Related Stories

Scientists uncover the structure of tau filaments from Alzheimer's disease

July 6, 2017
Researchers at the MRC Laboratory of Molecular Biology (LMB) have, for the first time, revealed the atomic structures of one of the two types of the abnormal filaments which lead to Alzheimer's disease. Understanding the ...

Study identifies chaperone protein implicated in Parkinson's disease

August 13, 2018
Reduced levels of a chaperone protein might have implications for the development and progression of neurodegenerative diseases such as Parkinson's disease and Lewy body dementia, according to new research from investigators ...

Overlapping mechanisms in HIV cognitive disorders and Alzheimer's disease

April 9, 2018
A protein involved in Alzheimer's disease (AD) may be a promising target for treating neurological disorders in human immunodeficiency virus (HIV) patients, suggests a study published in JNeurosci of rat neurons and brain ...

Rare, lethal childhood disease tracked to protein

April 29, 2013
A team of international researchers led by Northwestern Medicine scientists has identified how a defective protein plays a central role in a rare, lethal childhood disease known as Giant Axonal Neuropathy, or GAN. The finding ...

Recommended for you

MDMA makes people cooperative, but not gullible

November 19, 2018
New research from King's College London has found that MDMA, the main ingredient in ecstasy, causes people to cooperate better—but only with trustworthy people. In the first study to look in detail at how MDMA impacts cooperative ...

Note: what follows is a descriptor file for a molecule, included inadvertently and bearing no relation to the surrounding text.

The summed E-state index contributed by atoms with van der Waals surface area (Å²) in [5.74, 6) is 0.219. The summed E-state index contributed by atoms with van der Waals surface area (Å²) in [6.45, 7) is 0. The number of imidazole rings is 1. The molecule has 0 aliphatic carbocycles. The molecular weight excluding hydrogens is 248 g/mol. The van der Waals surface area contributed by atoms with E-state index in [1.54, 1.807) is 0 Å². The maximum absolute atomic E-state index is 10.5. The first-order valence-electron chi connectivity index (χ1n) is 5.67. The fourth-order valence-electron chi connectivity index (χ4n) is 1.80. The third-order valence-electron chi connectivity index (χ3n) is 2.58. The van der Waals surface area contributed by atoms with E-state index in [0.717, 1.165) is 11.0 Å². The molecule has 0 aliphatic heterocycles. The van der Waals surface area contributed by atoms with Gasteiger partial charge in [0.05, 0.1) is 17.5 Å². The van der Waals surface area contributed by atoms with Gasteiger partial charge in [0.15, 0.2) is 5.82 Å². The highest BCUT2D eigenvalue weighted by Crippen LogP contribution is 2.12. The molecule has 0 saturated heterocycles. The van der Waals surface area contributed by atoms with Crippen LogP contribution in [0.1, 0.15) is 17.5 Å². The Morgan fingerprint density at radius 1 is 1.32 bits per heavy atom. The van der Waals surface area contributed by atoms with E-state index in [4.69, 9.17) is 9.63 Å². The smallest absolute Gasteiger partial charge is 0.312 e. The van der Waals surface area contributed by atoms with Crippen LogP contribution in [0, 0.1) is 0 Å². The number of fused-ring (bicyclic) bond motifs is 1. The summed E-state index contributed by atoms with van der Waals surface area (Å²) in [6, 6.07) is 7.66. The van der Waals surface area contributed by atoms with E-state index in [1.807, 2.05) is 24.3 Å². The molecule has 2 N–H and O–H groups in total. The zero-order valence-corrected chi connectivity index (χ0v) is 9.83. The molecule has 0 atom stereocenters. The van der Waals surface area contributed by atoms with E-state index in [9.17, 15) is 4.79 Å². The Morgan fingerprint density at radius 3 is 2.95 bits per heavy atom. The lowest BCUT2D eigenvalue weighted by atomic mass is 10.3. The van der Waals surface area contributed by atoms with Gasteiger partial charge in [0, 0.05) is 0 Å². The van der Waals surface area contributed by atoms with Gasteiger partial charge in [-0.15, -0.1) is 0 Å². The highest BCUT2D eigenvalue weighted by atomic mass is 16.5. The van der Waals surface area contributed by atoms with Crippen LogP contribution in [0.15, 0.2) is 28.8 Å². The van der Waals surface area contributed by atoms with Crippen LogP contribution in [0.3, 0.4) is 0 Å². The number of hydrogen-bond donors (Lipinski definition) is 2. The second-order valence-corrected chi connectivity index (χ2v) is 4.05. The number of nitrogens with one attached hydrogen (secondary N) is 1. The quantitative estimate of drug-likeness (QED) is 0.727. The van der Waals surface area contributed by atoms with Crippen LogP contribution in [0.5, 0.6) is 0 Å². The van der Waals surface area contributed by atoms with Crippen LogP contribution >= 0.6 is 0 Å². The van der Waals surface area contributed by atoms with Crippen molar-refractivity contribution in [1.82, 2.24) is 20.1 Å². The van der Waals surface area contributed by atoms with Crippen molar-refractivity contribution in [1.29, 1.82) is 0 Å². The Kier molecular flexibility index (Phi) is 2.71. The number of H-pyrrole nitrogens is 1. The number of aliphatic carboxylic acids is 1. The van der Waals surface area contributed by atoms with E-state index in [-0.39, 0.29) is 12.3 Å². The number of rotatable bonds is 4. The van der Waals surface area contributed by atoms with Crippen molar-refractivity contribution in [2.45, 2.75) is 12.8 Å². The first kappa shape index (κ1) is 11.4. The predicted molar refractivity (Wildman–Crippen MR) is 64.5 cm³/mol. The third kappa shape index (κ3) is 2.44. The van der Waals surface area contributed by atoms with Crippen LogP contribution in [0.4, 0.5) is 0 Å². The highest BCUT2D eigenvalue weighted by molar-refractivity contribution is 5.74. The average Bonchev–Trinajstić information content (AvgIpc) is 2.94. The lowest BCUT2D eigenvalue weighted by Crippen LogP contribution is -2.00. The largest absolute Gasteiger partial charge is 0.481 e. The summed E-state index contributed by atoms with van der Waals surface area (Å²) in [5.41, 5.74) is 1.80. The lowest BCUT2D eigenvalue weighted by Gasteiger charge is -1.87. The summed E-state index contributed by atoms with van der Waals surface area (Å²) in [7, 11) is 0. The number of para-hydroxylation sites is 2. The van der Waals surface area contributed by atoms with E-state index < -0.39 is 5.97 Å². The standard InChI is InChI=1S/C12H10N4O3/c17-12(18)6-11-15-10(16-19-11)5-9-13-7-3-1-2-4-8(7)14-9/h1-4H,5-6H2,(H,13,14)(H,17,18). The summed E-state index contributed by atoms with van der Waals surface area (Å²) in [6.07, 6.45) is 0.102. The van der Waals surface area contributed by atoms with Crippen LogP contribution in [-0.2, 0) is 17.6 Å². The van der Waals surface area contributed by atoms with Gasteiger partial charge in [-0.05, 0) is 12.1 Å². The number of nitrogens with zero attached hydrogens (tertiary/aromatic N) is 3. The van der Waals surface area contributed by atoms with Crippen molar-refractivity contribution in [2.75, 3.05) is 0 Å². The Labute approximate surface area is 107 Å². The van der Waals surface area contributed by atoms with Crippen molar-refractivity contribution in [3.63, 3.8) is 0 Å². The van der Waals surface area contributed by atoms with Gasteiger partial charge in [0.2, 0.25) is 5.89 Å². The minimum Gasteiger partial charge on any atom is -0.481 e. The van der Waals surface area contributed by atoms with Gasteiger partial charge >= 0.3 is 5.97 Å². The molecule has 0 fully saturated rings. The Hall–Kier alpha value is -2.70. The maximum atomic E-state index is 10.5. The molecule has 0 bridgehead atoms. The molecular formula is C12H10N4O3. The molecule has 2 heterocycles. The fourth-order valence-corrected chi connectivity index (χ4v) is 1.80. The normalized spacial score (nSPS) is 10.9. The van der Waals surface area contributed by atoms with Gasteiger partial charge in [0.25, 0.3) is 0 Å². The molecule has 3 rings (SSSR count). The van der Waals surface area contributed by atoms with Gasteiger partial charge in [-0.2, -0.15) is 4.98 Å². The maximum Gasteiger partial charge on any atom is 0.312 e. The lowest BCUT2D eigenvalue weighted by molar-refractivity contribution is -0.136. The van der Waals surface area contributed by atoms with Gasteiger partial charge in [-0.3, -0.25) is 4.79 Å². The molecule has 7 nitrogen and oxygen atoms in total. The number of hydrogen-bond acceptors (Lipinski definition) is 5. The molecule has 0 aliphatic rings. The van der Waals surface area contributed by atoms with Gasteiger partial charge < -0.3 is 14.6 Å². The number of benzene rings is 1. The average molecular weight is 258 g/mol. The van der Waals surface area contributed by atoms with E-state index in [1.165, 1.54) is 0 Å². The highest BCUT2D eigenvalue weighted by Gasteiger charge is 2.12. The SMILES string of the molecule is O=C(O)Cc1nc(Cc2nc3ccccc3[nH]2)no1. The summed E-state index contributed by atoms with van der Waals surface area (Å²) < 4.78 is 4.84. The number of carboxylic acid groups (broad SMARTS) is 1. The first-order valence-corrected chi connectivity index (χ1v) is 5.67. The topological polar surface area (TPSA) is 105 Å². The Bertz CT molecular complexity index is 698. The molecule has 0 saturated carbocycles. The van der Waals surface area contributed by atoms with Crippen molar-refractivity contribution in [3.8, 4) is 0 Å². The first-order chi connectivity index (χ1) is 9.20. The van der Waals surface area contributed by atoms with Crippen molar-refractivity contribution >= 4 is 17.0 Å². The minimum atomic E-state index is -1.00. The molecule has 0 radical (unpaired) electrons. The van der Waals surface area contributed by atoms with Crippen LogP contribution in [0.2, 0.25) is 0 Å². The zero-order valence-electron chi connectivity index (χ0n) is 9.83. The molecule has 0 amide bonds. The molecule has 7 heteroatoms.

How the brain switches between different sets of rules

November 19, 2018
Cognitive flexibility—the brain's ability to switch between different rules or action plans depending on the context—is key to many of our everyday activities. For example, imagine you're driving on a highway at 65 miles ...

Mutation that causes autism and intellectual disability makes brain less flexible

November 19, 2018
About 1 percent of patients diagnosed with autism spectrum disorder and intellectual disability have a mutation in a gene called SETD5. Scientists have now discovered what happens on a molecular level when the gene is mutated ...

Signal peptides' novel role in glutamate receptor trafficking and neural synaptic activity

November 19, 2018
Glutamate is the major excitatory neurotransmitter in the brain, and the postsynaptic expression level of glutamate receptors is a critical factor in determining the efficiency of information transmission and the activity ...

Scientists identify novel target for neuron regeneration and functional recovery in spinal cord injury

November 19, 2018
Restoring the ability to walk following spinal cord injury requires neurons in the brain to reestablish communication pathways with neurons in the spinal cord. Mature neurons, however, are unable to regenerate their axons ...

Study explains behavioral reaction to painful experiences

November 19, 2018
Exposure to uncomfortable sensations elicits a wide range of appropriate and quick reactions, from reflexive withdrawal to more complex feelings and behaviors. To better understand the body's innate response to harmful activity, ...


Please sign in to add a comment. Registration is free, and takes less than a minute. Read more

Click here to reset your password.
Sign in to get notified via email when new comments are made.